Give Me Back My Mind!

There are two updates to this post, within.

This is very distressing news.

Good For The Heart, Bad For The Mind? — Flash video from ABC News

statinmind.jpg

Update: Someone uploaded the video segment to YouTube. You can watch it here without going to ABC’s site:

I’m on one of these goddamned things.

I noticed mental effects right away. Had to twist my doctor’s arm in order to get off it to confirm my contention.

Worse news: It did not reverse the effects.

So I’ve been back on it.

But the effects are getting worse recently. I’ve been joking about premature Alzheimer’s. Turns out it’s no joke. These things can mimic that.

Worst of all, my writing has turned to utter shit.

I didn’t think to Google this until now. Because I didn’t know about it. I hadn’t been told of this possible side effect!

Some Docs in Denial About Statin Side Effects

According to a recent survey of 650 patients, doctors dismissed or ignored patients’ concerns about statin side effects more often than they acknowledged them.1 Among the symptoms encountered by patients were muscle pain, cognitive deficits, and finger and toe numbness—all side effects reported in the literature[.]

Patients Report Damaging Side Effects From Lipitor

Maureen Webber had to quit her job. She has to write everything down in a journal or else she’ll forget right away.

And former NASA astronaut Duane Graveline has had two bouts of temporary amnesia.

Is Your Doctor in Denial?

Most said they’d complained to their doctors about such possible side effects as problems with memory or attention, or tingling or numbness in their hands and feet.

STATIN SIDE EFFECTS: DO DOCTORS TAKE PATIENTS’ COMPLAINTS SERIOUSLY?

I have taken Lipitor for several years. I now notice numbness in my feet and sporadic memory loss, difficulty balancing my checkbook and using the computer.

Malpractice and Statin Drugs Side Effects

Five years have passed since my transient global amnesia reaction to the statin drug, Lipitor, was made public knowledge. At that time dozens of doctors and pharmacists assured me that, “Statins don’t do that.”

Statin | Side Effects — a long list of links!

Emphasis added by me in all quotes above.

I don’t know what to do about this yet. When I had mentioned getting off of this altogether to my pharmacist, he said it might not be possible. He said some people are genetically predisposed to manufacturing excess cholesterol.

I must call my doctor tomorrow. I need to get this straightened out.

I want my fucking mind back!

Update: This is the Wall Street Journal article referenced in the ABC video.

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4 Comments on “Give Me Back My Mind!”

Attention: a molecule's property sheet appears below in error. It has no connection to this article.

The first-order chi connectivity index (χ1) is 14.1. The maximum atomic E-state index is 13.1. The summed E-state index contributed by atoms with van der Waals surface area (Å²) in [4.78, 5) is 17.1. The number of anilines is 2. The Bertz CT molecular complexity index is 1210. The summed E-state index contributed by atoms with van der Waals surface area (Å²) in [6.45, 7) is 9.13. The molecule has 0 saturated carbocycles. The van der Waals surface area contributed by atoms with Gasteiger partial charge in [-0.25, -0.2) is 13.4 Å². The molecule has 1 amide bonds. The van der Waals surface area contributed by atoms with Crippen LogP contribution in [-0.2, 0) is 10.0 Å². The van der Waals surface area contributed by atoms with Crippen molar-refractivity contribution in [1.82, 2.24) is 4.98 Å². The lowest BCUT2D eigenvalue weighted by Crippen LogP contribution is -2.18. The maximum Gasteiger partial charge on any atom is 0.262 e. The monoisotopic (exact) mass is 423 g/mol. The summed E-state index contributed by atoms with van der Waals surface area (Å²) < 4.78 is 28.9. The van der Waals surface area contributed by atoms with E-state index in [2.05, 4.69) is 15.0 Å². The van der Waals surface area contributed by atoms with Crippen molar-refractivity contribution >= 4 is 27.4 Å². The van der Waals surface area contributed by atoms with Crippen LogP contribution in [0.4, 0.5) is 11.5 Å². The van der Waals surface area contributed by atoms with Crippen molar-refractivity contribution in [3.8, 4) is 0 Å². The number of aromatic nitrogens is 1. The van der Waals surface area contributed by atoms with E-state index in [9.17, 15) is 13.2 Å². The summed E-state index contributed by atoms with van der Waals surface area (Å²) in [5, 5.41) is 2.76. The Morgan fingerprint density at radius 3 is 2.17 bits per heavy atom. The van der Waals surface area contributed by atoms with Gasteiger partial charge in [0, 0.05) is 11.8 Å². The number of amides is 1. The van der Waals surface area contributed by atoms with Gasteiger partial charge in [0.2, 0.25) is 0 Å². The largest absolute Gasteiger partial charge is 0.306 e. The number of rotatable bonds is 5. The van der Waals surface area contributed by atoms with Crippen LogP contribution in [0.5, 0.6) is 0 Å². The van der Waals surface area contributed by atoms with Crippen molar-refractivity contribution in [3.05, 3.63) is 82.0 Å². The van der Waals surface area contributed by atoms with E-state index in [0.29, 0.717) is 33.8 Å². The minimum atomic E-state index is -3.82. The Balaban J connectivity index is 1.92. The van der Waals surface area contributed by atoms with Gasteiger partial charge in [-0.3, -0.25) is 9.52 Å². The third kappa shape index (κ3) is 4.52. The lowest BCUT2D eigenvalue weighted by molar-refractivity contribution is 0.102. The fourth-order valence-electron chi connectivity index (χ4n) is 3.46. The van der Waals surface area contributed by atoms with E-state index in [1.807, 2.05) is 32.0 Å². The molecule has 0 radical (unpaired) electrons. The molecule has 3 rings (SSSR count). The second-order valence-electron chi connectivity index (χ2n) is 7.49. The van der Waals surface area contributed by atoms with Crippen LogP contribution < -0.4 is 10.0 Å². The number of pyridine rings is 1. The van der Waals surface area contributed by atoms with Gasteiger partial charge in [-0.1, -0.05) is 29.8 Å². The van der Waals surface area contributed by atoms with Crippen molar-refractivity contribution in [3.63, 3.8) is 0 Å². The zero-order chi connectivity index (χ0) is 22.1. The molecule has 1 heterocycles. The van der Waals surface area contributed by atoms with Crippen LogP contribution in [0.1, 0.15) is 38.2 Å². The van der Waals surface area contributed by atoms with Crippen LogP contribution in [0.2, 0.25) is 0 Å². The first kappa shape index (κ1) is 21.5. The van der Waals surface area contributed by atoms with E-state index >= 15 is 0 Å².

1. Sharon Hope Says:

    Original hypothesis by Sharon Hope – Statin memory loss is pharmacologically predictable. Probably too long for you to post, but because you had the courage to make this page, I wanted you to see it.

    Statin-associated Memory Loss – One Mechanism Identified

    Sharon Hope, October 9, 2007

    ABSTRACT: HMG CoA reductase inhibitors, the cholesterol-lowering class of statin drugs, are associated with memory loss. A recent publication provided evidence of long term potentiation (LTP) [1], demonstrating the physical process for formation of memory and verifying the necessary environment, which must include actin and cofilin. The researchers used (+/-)-3-(2-carboxypiperazin-4-yl)propyl-1-phosphonic acid (CPP), a product of nitric oxide synthase (NOS), to prevent new memory formation and erase existing memory. A survey of the literature indicates that statins inhibit Rho, essential for actin and cofilin, and that statins upregulate NOS, and thereby CPP. This suggests that one mechanism responsible for statin memory loss is the modification of the hippocamal synaptic environment by these statin actions. Thus, statin memory loss is a pharmacologically predictable outcome of statin treatment. Prescribing physicians should monitor statin patients for cognitive decline and intervene prior to significant impact to quality of life.

    PURPOSE: Identify the mechanism by which HMG CoA reductase inhibitors, the cholesterol-lowering class of statin drugs, induce memory loss.

    BACKGROUND: Cognitive adverse drug reactions (ADRs), including, amnesia, transient global amnesia, aphasia and impairment of short term memory, have been documented in association with statins. The damage is measurable and persistent, affects both the patient and family caregiver, and is underreported.

    The Australian Adverse Drug Reactions Bulletin listed Simvastatin under “Drugs that make you forget,” referring to reports of memory impairment or amnesia, including transient global amnesia, associated with drug therapy in 1998 [2]. In 2004, Australia’s National Prescribing Service Limited released a fact sheet entitled “Statins and Memory Loss,” based on reports of statins and amnesia or memory loss in Australia, specific to Atorvastatin, Fluvastatin, Pravastatin, and Simvastatin [3]. In 2005, the Canadian Adverse Reaction Newsletter identified adverse reaction reports of amnesia, to include forgetfulness, memory disturbance, memory impairment and memory loss, submitted to Health Canada in association with Atorvastatin, Cerivastatin, Lovastatin, Pravastatin, Rosuvastatin, and Simvastatin [4].